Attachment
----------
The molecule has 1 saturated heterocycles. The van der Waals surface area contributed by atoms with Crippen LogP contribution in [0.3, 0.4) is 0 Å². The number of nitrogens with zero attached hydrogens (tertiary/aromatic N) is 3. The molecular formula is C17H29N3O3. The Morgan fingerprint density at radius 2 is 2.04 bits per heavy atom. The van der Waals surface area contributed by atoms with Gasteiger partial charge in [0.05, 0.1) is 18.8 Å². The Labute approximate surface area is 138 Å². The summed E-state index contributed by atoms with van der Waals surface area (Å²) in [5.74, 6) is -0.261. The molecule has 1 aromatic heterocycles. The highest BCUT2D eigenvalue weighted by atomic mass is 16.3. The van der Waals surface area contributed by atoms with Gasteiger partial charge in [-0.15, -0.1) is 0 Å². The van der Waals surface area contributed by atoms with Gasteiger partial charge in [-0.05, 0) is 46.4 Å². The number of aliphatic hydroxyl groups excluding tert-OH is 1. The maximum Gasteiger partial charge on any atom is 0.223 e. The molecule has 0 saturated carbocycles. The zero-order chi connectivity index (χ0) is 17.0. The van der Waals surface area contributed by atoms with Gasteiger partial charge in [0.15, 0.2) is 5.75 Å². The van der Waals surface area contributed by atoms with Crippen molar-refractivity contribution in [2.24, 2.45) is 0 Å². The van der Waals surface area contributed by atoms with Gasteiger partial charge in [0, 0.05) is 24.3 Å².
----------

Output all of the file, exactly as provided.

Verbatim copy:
The molecule has 1 saturated heterocycles. The van der Waals surface area contributed by atoms with Crippen LogP contribution in [0.3, 0.4) is 0 Å². The number of nitrogens with zero attached hydrogens (tertiary/aromatic N) is 3. The molecular formula is C17H29N3O3. The Morgan fingerprint density at radius 2 is 2.04 bits per heavy atom. The van der Waals surface area contributed by atoms with Gasteiger partial charge in [0.05, 0.1) is 18.8 Å². The Labute approximate surface area is 138 Å². The summed E-state index contributed by atoms with van der Waals surface area (Å²) in [5.74, 6) is -0.261. The molecule has 1 aromatic heterocycles. The highest BCUT2D eigenvalue weighted by atomic mass is 16.3. The van der Waals surface area contributed by atoms with Gasteiger partial charge in [-0.15, -0.1) is 0 Å². The van der Waals surface area contributed by atoms with Gasteiger partial charge in [-0.05, 0) is 46.4 Å². The number of aliphatic hydroxyl groups excluding tert-OH is 1. The maximum Gasteiger partial charge on any atom is 0.223 e. The molecule has 0 saturated carbocycles. The zero-order chi connectivity index (χ0) is 17.0. The van der Waals surface area contributed by atoms with Gasteiger partial charge in [0.15, 0.2) is 5.75 Å². The van der Waals surface area contributed by atoms with Crippen molar-refractivity contribution in [2.24, 2.45) is 0 Å². The van der Waals surface area contributed by atoms with Gasteiger partial charge in [0, 0.05) is 24.3 Å².